Often, I'm asked what can be used in recipes that cut fat and sugar yet maintains moistness, sweetness and flavor as with the original ingredients. In our Health Sciences & Research kitchen we've been experimenting with healthy options and the following is what we've discovered are the best options and many of our taste testers couldn't even tell we used substitutes.
Since our Research Center is now located in the high Andes of Ecuador, the challenge in baking is that nothing comes out like the recipe because adjustments have to be made for the 8,000-feet elevation—everything takes longer to cook or it cooks but comes out extremely dry and hard.
A gourmet cook I am, a baker I am not—it's taken adjustments and patience but the end results have been well worth it! Therefore, if you live at high altitude, don't get discouraged simply add more moisture as listed below and allow for longer cooking times. These substitute suggestions are all Gluten—and Nightshade-FREE.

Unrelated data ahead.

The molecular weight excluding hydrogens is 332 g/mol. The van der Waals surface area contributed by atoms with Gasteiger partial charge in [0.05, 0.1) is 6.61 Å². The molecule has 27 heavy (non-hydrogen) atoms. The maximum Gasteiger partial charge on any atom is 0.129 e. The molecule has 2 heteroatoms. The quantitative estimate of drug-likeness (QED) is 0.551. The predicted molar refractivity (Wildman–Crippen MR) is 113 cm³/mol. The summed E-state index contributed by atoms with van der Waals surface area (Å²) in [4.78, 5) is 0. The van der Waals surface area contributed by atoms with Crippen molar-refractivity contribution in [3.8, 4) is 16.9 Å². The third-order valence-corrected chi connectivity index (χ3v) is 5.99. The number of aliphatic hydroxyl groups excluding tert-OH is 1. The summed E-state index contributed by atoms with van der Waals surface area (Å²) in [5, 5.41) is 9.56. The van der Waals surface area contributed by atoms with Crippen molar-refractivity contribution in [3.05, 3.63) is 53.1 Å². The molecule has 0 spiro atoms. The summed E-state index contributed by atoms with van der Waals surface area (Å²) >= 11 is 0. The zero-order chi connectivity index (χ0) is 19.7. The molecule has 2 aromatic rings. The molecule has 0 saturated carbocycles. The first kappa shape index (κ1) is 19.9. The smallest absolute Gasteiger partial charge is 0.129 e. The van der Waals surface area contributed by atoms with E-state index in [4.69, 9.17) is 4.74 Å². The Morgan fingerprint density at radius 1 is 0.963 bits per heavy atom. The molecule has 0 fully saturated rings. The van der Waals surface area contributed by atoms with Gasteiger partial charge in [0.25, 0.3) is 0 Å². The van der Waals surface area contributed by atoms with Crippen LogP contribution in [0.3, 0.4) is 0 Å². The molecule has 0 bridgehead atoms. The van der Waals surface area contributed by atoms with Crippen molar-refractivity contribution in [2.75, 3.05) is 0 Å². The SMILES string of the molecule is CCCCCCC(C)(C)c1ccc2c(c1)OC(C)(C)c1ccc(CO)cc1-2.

White (yellowish) or Orange Sweet Potatoes
Loaded with potassium...AND...if you include the skin they're full of fiber too. They're rich in healthy carbs, which are a main source of energy, especially during physical exercise, as we age, and for those with chronic immune disorders.